The Co-operation and Competition Panel opens for business tomorrow and both private and NHS organisations are preparing lists of the issues they want it to address in its first year.
The panel, chaired by Labour peer Patrick Carter, will be expected to make judgements on complaints from private companies and NHS bodies claiming they are being discriminated against in the NHS market.
Panel director Andrew Taylor told HSJ that he expected concerns over NHS consultants who wanted to work for private hospitals or treatment centres in their spare time to be among the early referrals made to the panel.
"I think both sides are concerned about this one," Mr Taylor said. "The private sector wants access to staff [but] if you are a foundation trust you are concerned [to ensure] your staff aren't acting in a way that gives rise to concerns about a conflict of interest and that's a legitimate concern too."
Consultants' NHS contracts allow them to work elsewhere in their non-contracted hours, but private companies have complained that some trusts put "substantial barriers" in place to stop their consultants doing so if they feel the private hospital is a competitor.
Mr Taylor said the panel would approach this issue as a potential form of "restrictive practice". The panel would draw on case law but would concentrate on gathering evidence on whether the practice really was preventing companies from entering the NHS market and if conflicts of interest were "material".
But he said the overriding test for the panel would be: "Is that behaviour having an adverse effect on patients or taxpayers?" That would mean it would not be enough to simply show that a company had missed out on potential profits, although in practice, competition law often views generation of profit as a necessary driver for the competition assumed necessary to drive up quality and efficiency.
NHS Partners Network director David Worskett said his members were keen to see clarification on workforce mobility but the "elephant in the room" remained the private sector's inability to offer a pension scheme equivalent to the NHS. That prevented private companies competing for staff or being able to take over outsourced services, he said.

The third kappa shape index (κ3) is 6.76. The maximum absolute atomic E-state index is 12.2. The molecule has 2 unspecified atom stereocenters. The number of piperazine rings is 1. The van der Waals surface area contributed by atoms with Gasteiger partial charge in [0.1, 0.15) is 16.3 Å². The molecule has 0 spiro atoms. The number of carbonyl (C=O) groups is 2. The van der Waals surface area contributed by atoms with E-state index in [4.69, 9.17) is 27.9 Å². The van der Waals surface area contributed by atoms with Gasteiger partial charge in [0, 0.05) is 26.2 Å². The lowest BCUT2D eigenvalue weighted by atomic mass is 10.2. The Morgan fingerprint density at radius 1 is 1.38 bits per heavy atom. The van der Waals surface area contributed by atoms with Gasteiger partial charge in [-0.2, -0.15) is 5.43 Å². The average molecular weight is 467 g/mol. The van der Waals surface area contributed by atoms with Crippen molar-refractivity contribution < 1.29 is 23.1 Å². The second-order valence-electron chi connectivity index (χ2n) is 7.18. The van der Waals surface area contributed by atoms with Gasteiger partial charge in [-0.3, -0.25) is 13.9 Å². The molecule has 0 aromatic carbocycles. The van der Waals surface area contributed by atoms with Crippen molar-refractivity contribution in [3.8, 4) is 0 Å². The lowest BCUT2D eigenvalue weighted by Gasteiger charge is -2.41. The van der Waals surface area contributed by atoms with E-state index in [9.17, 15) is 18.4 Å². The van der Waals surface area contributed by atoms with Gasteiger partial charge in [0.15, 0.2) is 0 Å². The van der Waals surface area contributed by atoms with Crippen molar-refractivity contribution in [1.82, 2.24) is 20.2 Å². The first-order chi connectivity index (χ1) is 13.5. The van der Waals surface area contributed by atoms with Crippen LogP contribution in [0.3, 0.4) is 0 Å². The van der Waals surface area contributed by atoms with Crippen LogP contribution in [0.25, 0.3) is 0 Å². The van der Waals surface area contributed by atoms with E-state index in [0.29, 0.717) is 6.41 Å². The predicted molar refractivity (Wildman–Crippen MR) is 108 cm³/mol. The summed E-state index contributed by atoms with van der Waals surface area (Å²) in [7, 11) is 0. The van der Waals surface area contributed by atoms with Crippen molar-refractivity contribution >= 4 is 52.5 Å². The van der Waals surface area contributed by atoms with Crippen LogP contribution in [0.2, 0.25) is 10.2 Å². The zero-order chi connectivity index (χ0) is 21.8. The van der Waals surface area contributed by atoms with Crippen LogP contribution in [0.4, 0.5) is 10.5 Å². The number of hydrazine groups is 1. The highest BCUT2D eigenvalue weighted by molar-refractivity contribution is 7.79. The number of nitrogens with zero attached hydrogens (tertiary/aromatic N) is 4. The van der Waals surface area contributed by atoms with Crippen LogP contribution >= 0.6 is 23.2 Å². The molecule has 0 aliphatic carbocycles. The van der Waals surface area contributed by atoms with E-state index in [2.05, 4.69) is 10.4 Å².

Mr Taylor said he did not want to prejudge the outcome of any inquiry into pensions, but said the panel's approach would be likely to centre on the principles of transparency and fairness.
That would require looking at the issue "in the round", he said, to see whether the advantage of a Treasury backed pension scheme was counterbalanced by burdens, such as workforce training, elsewhere.
ON THE PANEL
Patrick Carter (Lord Carter of Coles), chair Labour peer who has advised the government on issues such as sport, productivity and legal aid. His register of interests in the Lords includes his directorship of McKesson Information Solutions, which sells commissioning services to the NHS.
Andrew Taylor, director Economist and regulation expert, previously senior director of inquiries at the Competition Commission.
Laura Carstensen Competition lawyer
Janet Husband Emeritus professor of diagnostic radiology at the Institute of Cancer Research.
Peter Smith Professor of economics and director of the Centre for Health Economics, York University.
John Swift QC Previous work has involved privatisation of UK utilities
John Wotton Competition expert and chair of the Law Society's EU committee